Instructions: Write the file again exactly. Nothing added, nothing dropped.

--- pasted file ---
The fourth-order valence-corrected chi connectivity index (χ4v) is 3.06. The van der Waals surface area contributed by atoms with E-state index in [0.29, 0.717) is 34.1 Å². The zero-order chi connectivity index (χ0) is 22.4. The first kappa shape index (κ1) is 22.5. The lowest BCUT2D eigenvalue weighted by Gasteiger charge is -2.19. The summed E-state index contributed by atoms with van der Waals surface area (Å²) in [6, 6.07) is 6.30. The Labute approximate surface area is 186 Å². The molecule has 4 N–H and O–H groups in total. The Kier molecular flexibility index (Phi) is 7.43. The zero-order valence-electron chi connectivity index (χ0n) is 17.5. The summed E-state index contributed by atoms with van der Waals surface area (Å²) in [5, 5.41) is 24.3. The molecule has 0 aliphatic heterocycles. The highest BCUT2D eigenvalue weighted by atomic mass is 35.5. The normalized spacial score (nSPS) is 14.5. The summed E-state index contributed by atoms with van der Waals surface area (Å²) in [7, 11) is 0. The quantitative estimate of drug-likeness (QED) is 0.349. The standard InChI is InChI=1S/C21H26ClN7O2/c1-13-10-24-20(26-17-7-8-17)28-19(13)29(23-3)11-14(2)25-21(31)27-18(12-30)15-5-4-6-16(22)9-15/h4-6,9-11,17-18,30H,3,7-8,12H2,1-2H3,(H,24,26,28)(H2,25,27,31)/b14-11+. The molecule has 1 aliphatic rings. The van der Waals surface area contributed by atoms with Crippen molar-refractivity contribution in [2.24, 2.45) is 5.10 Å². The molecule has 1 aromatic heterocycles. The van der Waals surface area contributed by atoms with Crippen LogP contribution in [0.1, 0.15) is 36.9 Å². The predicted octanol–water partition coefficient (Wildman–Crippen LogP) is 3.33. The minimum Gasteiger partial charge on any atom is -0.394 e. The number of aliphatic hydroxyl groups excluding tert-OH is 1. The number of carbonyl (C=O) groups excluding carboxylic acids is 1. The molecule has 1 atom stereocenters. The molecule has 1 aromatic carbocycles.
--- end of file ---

The fourth-order valence-corrected chi connectivity index (χ4v) is 3.06. The van der Waals surface area contributed by atoms with E-state index in [0.29, 0.717) is 34.1 Å². The zero-order chi connectivity index (χ0) is 22.4. The first kappa shape index (κ1) is 22.5. The lowest BCUT2D eigenvalue weighted by Gasteiger charge is -2.19. The summed E-state index contributed by atoms with van der Waals surface area (Å²) in [6, 6.07) is 6.30. The Labute approximate surface area is 186 Å². The molecule has 4 N–H and O–H groups in total. The Kier molecular flexibility index (Phi) is 7.43. The zero-order valence-electron chi connectivity index (χ0n) is 17.5. The summed E-state index contributed by atoms with van der Waals surface area (Å²) in [5, 5.41) is 24.3. The molecule has 0 aliphatic heterocycles. The highest BCUT2D eigenvalue weighted by atomic mass is 35.5. The normalized spacial score (nSPS) is 14.5. The summed E-state index contributed by atoms with van der Waals surface area (Å²) in [7, 11) is 0. The quantitative estimate of drug-likeness (QED) is 0.349. The standard InChI is InChI=1S/C21H26ClN7O2/c1-13-10-24-20(26-17-7-8-17)28-19(13)29(23-3)11-14(2)25-21(31)27-18(12-30)15-5-4-6-16(22)9-15/h4-6,9-11,17-18,30H,3,7-8,12H2,1-2H3,(H,24,26,28)(H2,25,27,31)/b14-11+. The molecule has 1 aliphatic rings. The van der Waals surface area contributed by atoms with Crippen molar-refractivity contribution in [2.24, 2.45) is 5.10 Å². The molecule has 1 aromatic heterocycles. The van der Waals surface area contributed by atoms with Crippen LogP contribution in [0.1, 0.15) is 36.9 Å². The predicted octanol–water partition coefficient (Wildman–Crippen LogP) is 3.33. The minimum Gasteiger partial charge on any atom is -0.394 e. The number of aliphatic hydroxyl groups excluding tert-OH is 1. The number of carbonyl (C=O) groups excluding carboxylic acids is 1. The molecule has 1 atom stereocenters. The molecule has 1 aromatic carbocycles.